I was able to use a check-in lane for premium economy ticket holders, which did not have a line. Within five minutes, the gate agent had checked my U.S. passport and vaccination card before weighing my carry-on bag to ensure it was less than 26 pounds. She also told me that Gate 203, where we would be departing, was at the very end of the terminal so I should give myself extra time to walk there.
After a quick check-in process, I took my place in the snaking TSA security line upstairs. Unfortunately, French bee does not participate in TSA PreCheck, nor was Clear available, so it ended up taking me around 45 minutes to get through security. I was glad I had arrived extra early for my flight.
I began the eight-minute walk to my gate through LAX’s “West Gates,” which were part of a $1.7-billion expansion project completed in 2021. This part of the terminal felt spotless but pretty empty since there were not many food or concession outlets around. Besides an Illy coffee shop, Sprinkles cupcake vending machine and salad vending machine called Farmer’s Fridge, the only other food and drink option for gates 201-210 was a Wilshire & Fairfax store, which was closed.
Although premium ticket holders were called to board first, within just a few moments, general boarding began and there was a mad dash to the gate. Although there were boarding lates with electronic scanners to quicken the process, passengers still had to show their passports to gate agents in order to board, so it took a few minutes for me to get to the jet bridge entrance where I found a colorful selection of macarons laid out for guests as a way of celebrating the new flight.
Cabin and seat
French bee’s A350-900 premium economy cabins have 35 seats laid out in five rows of seven seats each in a 2-3-2 configuration. Economy seats are 10 abreast in rows with a 3-4-3 configuration.
I thought the premium economy seat was comfortable enough. It measured 18 inches wide with 36 inches of pitch and an adjustable headrest. I did appreciate the expansive seatback pocket which was large enough to store the amenity kit, a water bottle, my iPad, laptop and any trash.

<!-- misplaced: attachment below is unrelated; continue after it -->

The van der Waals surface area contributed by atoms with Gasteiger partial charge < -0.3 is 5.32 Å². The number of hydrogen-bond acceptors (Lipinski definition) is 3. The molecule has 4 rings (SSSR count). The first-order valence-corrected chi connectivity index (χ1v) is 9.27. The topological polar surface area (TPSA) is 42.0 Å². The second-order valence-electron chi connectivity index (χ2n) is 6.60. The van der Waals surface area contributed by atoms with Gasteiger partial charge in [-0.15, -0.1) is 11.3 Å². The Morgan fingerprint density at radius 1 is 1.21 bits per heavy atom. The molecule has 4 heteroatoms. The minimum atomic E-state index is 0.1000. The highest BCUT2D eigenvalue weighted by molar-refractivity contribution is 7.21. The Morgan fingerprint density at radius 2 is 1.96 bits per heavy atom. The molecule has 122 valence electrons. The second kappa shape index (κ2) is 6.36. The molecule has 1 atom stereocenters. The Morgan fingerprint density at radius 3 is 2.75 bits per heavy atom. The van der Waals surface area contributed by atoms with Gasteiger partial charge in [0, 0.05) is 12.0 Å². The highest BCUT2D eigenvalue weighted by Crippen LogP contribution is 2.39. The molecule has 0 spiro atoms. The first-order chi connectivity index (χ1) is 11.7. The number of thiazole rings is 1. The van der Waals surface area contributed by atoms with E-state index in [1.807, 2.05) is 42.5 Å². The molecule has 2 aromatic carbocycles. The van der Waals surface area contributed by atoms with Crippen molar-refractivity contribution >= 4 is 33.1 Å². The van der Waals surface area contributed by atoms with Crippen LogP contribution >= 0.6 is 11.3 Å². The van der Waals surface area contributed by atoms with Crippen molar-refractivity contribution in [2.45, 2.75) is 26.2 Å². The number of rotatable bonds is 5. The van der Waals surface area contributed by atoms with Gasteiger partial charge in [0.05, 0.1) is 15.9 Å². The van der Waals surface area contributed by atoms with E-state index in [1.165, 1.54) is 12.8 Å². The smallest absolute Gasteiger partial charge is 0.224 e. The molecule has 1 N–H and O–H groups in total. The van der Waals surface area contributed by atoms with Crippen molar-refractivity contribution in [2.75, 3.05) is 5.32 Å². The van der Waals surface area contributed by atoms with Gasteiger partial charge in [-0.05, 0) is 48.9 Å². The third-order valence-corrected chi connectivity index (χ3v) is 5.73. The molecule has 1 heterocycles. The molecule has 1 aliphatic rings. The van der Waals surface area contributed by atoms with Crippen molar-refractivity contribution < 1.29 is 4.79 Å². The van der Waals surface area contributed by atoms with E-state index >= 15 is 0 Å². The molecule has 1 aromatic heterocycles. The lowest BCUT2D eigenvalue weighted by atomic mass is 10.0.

You might find the legroom to be limited, though, because the under-seat area is split in half by a movable metal leg rest. That made for a tight squeeze with my backpack laid on its side to one side of it and my small purse to the other.
As TPG has reported, certain Airbus aircraft, including the A350, are supposed to provide a better flying experience for long-haul flights thanks to better cabin pressurization and humidity. I can I say I found that I did not feel as exhausted or jet-lagged after my flight as I have on other transatlantic jaunts.
As for the seats themselves, there are no individual air vents, so passengers don’t have any control over the cabin temperature around their seats, though at least each seat has two overhead lights.
Overall, the seats were comfortable for a long flight. My main issue was with the lack of foot space, though I could have alleviated that by storing my backpack in the overhead bin space, which was roomy.
The most surprising part of this entire experience is that the seat reclined nearly 7 inches, which in theory makes for a comfortable sleeping experience. However, the full recline definitely disrupted the passenger behind me so much so that I actually felt compelled to explain to her that I was just testing out the recline for my story and that I wouldn’t actually be utilizing it, to which she said, “Yes please don’t.” (Well all right, then!)
My seat had a USB port and there were two universal power outlets located between my seat and my neighbor’s.
As for entertainment, each seat had its own 12-inch HD touchscreen and the system had over 80 movies and 20 TV episodes to choose from. If you preferred to read, iPads loaded with both English and French magazines and newspapers were offered for use during the flight as well.
Food and beverage
The celebrations continued on board with complimentary pre-departure champagne offered to all passengers for the inaugural flight.
After taxiing at 7:57 p.m. and taking off at 8:06 p.m., the beverage service began, with a selection of red and white wine, spirits, tropical juice, soda (Pepsi products) and both still and sparkling water. I had a glass of water with a slice of lemon and accepted a pre-dinner snack of almonds (15 in all), which is an interesting choice given the proclivity of nut allergies out there.
Shortly after this, I was handed an unscented hot towelette that I used to wipe my hands and other passengers used to freshen their faces.